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Roger De Hoveden
The Annals vol.2., From A.D. 1180 To A.D. 1201.


Sir John Froissart's Chronicles of England, France, Spain and the Ajoining Countries from the latter part of the reign of Edward II to the coronation of Henry IV in 12 volumes 

Chronicles of Enguerrand De Monstrelet (Sir John Froissart's Chronicles continuation) in 13 volumes 

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Roger De Hoveden
The Annals vol.2., From A.D. 1180 To A.D. 1201.
page 312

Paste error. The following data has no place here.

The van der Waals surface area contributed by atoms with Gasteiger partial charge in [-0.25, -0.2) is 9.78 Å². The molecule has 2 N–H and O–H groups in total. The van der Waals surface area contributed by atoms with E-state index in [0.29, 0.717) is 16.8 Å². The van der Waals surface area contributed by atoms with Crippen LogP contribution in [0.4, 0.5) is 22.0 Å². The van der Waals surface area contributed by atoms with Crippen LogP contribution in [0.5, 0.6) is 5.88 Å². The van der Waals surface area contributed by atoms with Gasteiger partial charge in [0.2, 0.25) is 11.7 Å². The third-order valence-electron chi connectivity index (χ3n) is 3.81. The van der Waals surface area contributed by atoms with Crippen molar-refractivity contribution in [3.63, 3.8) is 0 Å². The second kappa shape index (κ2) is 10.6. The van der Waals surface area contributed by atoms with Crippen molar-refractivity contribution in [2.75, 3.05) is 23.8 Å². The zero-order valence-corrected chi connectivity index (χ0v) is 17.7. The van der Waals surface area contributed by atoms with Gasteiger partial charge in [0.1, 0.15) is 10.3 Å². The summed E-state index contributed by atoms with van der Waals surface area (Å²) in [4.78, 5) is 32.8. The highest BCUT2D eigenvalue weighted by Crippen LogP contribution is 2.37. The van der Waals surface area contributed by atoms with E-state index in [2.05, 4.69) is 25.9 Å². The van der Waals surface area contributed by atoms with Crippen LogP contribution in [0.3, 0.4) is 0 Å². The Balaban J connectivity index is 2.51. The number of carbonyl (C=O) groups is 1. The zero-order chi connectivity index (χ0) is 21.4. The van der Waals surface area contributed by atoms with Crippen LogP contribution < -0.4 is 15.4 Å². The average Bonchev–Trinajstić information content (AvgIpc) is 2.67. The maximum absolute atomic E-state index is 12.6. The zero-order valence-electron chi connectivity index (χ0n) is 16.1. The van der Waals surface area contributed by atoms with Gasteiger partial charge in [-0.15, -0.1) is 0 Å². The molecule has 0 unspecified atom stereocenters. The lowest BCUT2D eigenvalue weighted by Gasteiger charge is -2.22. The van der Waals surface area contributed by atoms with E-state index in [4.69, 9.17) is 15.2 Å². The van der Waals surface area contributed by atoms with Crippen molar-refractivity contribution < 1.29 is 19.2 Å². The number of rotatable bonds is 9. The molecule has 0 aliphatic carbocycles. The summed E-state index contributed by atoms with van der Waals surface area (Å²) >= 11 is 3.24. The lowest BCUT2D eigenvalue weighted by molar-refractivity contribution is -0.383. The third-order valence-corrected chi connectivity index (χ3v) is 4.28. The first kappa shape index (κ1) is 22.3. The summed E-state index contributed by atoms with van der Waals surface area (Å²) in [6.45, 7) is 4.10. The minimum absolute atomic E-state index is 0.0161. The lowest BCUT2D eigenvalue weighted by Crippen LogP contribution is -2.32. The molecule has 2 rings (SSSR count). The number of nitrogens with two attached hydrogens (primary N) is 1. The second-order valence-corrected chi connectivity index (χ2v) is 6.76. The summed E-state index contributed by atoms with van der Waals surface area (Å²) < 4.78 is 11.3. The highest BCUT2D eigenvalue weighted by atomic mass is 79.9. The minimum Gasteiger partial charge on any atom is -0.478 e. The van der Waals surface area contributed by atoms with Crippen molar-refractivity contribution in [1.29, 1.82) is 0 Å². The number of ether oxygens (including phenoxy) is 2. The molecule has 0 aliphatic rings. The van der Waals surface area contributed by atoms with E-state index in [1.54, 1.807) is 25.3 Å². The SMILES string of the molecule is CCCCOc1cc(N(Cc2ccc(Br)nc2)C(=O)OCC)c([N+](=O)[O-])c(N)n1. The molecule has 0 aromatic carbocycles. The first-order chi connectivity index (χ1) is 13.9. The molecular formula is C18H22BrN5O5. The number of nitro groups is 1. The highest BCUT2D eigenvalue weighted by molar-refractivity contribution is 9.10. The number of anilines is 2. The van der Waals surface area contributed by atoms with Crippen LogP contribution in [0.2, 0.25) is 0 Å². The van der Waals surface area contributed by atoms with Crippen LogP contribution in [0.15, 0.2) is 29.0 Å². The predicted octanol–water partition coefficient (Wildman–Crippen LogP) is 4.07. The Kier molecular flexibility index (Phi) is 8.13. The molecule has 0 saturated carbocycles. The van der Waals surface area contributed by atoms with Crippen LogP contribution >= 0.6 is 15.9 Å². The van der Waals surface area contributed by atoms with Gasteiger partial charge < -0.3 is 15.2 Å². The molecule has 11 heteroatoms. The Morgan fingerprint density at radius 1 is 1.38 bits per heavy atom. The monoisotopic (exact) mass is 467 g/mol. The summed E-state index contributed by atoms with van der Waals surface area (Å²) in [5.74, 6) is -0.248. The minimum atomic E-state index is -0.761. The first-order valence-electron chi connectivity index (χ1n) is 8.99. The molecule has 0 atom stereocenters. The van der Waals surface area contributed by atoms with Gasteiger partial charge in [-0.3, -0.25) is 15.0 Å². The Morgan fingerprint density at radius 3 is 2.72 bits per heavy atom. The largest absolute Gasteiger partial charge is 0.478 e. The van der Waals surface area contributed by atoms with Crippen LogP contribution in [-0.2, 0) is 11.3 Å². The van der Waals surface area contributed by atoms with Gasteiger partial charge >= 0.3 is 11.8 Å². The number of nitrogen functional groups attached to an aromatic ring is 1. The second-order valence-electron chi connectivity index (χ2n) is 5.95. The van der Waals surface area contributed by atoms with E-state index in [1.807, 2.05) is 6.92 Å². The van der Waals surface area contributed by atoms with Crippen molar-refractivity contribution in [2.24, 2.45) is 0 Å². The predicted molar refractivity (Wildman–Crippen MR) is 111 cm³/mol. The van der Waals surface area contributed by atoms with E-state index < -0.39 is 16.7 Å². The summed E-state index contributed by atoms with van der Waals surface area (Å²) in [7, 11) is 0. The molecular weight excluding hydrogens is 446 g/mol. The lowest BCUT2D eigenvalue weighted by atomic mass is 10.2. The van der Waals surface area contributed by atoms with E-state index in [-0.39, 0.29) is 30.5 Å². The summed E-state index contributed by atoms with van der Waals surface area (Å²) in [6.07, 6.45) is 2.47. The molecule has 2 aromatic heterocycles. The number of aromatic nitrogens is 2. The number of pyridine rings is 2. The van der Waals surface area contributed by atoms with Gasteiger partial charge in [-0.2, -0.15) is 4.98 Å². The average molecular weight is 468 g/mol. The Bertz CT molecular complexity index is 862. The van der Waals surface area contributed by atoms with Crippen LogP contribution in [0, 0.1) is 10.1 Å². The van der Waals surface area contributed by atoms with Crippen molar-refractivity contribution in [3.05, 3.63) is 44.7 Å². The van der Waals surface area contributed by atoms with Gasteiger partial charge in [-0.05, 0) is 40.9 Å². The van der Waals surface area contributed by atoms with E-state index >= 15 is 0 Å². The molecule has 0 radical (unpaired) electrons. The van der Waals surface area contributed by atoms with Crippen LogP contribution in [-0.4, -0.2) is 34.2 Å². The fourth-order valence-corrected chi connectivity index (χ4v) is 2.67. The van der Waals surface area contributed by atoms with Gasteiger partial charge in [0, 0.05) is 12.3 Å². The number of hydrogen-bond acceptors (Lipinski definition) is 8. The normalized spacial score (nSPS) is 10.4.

A.D. 1194. LIBERATION OF RICHARD, KING OF ENGLAND. 311 he was a liegeman of earl John, and, therefore, declined to he a hostage for him ; at which the king being incensed, ordered him to be seized and thrown into prison, which was accordingly done. On the same day on which the king was set at liberty from the custody of the emperor, he sent one Salt de Bruii, as his messenger, to his nephew, Henry, count of Champagne, in Sulia, and the other Christian princes, informing them of the day of his liberation ; and that, if God should grant him vengeance against his enemies, and peace, he would come by the time appointed to succour them against the pagans. He also promised to the said Salt de Bruii that he would give him lands to the value of forty pounds on his return from the land of Sulia. On the same day, the king, by his letters, summoned Hugh, bishop of Coventry, to appear in his court, and to take his trial before the bishops, because he himself was a bishop, and before certain laymen, because he held under him a layman's office, upon the charges that were made against him. On the same day, the emperor of the Romans, and the archbishops, bishops, dukes, and counts of the empire, joining in a letter in common, and appending their seals thereto, sent word to the king of France and to earl John, immediately upon sight of the said letter to restore to the king of England the castles, cities, fortresses, towns, lands, and all other things which they had taken from him, while he had been in the custody of the emperor ; and, unless they did so, they were to know for certain that they would aid the king of England to the utmost of their power, in recovering everything that he had lost. After this, the king of England made promise of, and by his charters confirmed, to certain archbishops, bishops, dukes, and counts, and many of the barons of the empire, yearly revenues, for their homage and fealty, and aid against the king of France. He accordingly received the homage of the archbishop of Mentz, the archbishop of Cologne, the bishop of Liege, the duke of Austria, the duke of Louvain, the marquis of Montferrat, the duke of Nemburg,8 the duke of Suabia, the brother of the emperor, the count Palatine of the Rhine, the son of the count of Hainault, the count of Holland, and many others, saving always their fealty to the emperor. It ought also to be known that the king of England was in captivity with the emperor during a period of one year, sis weeks, and three days. * Probably meaning Mecklenburgh.

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